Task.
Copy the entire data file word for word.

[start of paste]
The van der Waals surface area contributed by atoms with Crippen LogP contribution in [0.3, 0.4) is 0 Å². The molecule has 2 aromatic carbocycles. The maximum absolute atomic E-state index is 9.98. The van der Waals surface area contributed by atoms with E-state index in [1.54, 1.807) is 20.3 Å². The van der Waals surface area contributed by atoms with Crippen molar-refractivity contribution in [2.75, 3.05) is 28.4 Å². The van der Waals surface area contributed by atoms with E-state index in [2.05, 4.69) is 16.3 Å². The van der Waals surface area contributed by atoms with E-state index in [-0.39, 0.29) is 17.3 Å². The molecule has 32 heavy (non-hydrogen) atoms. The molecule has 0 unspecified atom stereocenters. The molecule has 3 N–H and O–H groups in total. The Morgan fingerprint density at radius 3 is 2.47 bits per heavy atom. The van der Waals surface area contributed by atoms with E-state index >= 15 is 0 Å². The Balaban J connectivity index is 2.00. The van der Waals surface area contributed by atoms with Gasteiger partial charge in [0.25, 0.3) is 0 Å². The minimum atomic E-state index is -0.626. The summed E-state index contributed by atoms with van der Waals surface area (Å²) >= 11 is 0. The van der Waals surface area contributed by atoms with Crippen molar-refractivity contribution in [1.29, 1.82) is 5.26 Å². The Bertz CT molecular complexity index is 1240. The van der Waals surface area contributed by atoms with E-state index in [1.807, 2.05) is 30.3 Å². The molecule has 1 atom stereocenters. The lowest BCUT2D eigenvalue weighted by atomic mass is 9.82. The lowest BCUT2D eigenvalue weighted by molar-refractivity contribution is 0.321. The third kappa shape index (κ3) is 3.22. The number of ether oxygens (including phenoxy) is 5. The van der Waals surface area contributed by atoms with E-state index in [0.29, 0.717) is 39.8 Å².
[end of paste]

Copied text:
The van der Waals surface area contributed by atoms with Crippen LogP contribution in [0.3, 0.4) is 0 Å². The molecule has 2 aromatic carbocycles. The maximum absolute atomic E-state index is 9.98. The van der Waals surface area contributed by atoms with E-state index in [1.54, 1.807) is 20.3 Å². The van der Waals surface area contributed by atoms with Crippen molar-refractivity contribution in [2.75, 3.05) is 28.4 Å². The van der Waals surface area contributed by atoms with E-state index in [2.05, 4.69) is 16.3 Å². The van der Waals surface area contributed by atoms with E-state index in [-0.39, 0.29) is 17.3 Å². The molecule has 32 heavy (non-hydrogen) atoms. The molecule has 0 unspecified atom stereocenters. The molecule has 3 N–H and O–H groups in total. The Morgan fingerprint density at radius 3 is 2.47 bits per heavy atom. The van der Waals surface area contributed by atoms with E-state index >= 15 is 0 Å². The Balaban J connectivity index is 2.00. The van der Waals surface area contributed by atoms with Gasteiger partial charge in [0.25, 0.3) is 0 Å². The minimum atomic E-state index is -0.626. The summed E-state index contributed by atoms with van der Waals surface area (Å²) >= 11 is 0. The van der Waals surface area contributed by atoms with Crippen molar-refractivity contribution in [1.29, 1.82) is 5.26 Å². The Bertz CT molecular complexity index is 1240. The van der Waals surface area contributed by atoms with E-state index in [1.807, 2.05) is 30.3 Å². The molecule has 1 atom stereocenters. The lowest BCUT2D eigenvalue weighted by atomic mass is 9.82. The lowest BCUT2D eigenvalue weighted by molar-refractivity contribution is 0.321. The third kappa shape index (κ3) is 3.22. The number of ether oxygens (including phenoxy) is 5. The van der Waals surface area contributed by atoms with E-state index in [0.29, 0.717) is 39.8 Å².